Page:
I was focused on the upside for Mexico City, a wonderful, cosmopolitan global capital with low costs and spectacular weather, just a few hours’ flight from U.S. hubs. What I didn’t see was that the crypto meltdown would send a chill across Southern Florida (FTX Arena?), or that Austin would wilt under its own weight. Flight data shows that more than 10 million Americans visited Mexico in the first nine months of 2022, 24% more than in 2019. According to Tripadvisor, 4 of the 5 most-desirable vacation locations for Americans are in Mexico. And the number of U.S. citizens seeking residence permits in Mexico is up 85% since 2019.

The Business Word of 2022 Is Super App

The world’s third (and dropping) richest man bought an influential social network with the stated intent of turning it into a super app. Then, just this month, The Information reported Microsoft is contemplating turning its suite of products into a super app for business. As mobile is the key touchpoint for trillions of dollars in services, every company on Earth except two is looking to exit the iOS/Android stranglehold. Building a super app, similar to Tencent’s WeChat, is a play for the Iron Throne.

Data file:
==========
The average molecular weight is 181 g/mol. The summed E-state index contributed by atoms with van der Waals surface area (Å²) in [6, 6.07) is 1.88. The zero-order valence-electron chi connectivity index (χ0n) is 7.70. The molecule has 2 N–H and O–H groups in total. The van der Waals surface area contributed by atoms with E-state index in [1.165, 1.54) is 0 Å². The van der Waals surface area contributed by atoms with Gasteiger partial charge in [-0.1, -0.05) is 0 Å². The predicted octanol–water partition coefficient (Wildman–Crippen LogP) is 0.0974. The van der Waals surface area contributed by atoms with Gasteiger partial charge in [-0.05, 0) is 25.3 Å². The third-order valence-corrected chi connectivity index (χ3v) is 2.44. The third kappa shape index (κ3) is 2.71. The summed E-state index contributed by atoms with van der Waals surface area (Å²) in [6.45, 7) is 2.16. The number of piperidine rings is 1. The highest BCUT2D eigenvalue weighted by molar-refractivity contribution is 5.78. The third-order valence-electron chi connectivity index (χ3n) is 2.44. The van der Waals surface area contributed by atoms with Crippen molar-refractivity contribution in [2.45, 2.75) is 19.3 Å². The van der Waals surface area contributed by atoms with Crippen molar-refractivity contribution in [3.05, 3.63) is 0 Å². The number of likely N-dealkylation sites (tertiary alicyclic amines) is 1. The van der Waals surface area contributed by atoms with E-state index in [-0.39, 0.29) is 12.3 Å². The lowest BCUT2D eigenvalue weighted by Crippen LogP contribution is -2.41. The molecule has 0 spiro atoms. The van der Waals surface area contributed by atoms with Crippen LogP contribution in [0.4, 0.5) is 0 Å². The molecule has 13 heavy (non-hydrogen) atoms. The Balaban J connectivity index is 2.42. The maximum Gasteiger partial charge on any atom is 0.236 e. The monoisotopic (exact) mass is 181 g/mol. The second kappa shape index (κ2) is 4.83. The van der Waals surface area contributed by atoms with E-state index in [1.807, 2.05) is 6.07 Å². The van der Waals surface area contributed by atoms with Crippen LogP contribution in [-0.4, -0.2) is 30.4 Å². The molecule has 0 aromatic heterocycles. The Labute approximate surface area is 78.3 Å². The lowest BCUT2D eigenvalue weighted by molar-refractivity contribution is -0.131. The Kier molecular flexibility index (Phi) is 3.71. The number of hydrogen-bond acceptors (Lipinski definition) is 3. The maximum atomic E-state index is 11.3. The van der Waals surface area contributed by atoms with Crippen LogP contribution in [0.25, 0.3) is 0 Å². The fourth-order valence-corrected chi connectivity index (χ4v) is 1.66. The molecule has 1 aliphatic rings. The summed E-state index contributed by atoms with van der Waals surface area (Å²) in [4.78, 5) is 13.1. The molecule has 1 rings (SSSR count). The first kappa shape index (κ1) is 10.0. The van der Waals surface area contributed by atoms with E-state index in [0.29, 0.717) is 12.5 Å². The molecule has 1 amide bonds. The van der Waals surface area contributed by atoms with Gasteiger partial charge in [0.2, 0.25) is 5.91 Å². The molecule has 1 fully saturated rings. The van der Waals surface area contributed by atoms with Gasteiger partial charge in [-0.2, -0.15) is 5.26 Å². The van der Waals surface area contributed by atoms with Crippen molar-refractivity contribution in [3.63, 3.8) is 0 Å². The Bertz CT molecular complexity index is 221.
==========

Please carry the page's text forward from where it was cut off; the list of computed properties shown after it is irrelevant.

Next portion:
Zooming out, this has been a great year for the West and the U.S. The largest democracy in Latin America, Brazil, is (so far) enjoying a peaceful transfer of power. The EU is a Union, and NATO has stirred from its impending brain death. In the past two months, Ukraine has recaptured more territory than Russia seized in the previous six, without a single U.S. boot on the ground. At home, the stain that is Trump is being cleansed from the American fabric; the candidates he endorsed shit the bed, and election deniers were denied office. We are energy and food independent, and we made strides toward reducing our carbon emissions and renewing our infrastructure. We also took a giant step back re womens’ rights. However, our vaccines reign supreme, and last week we took a major step toward replicating the sun, here on Earth … at the Lawrence Livermore National Lab.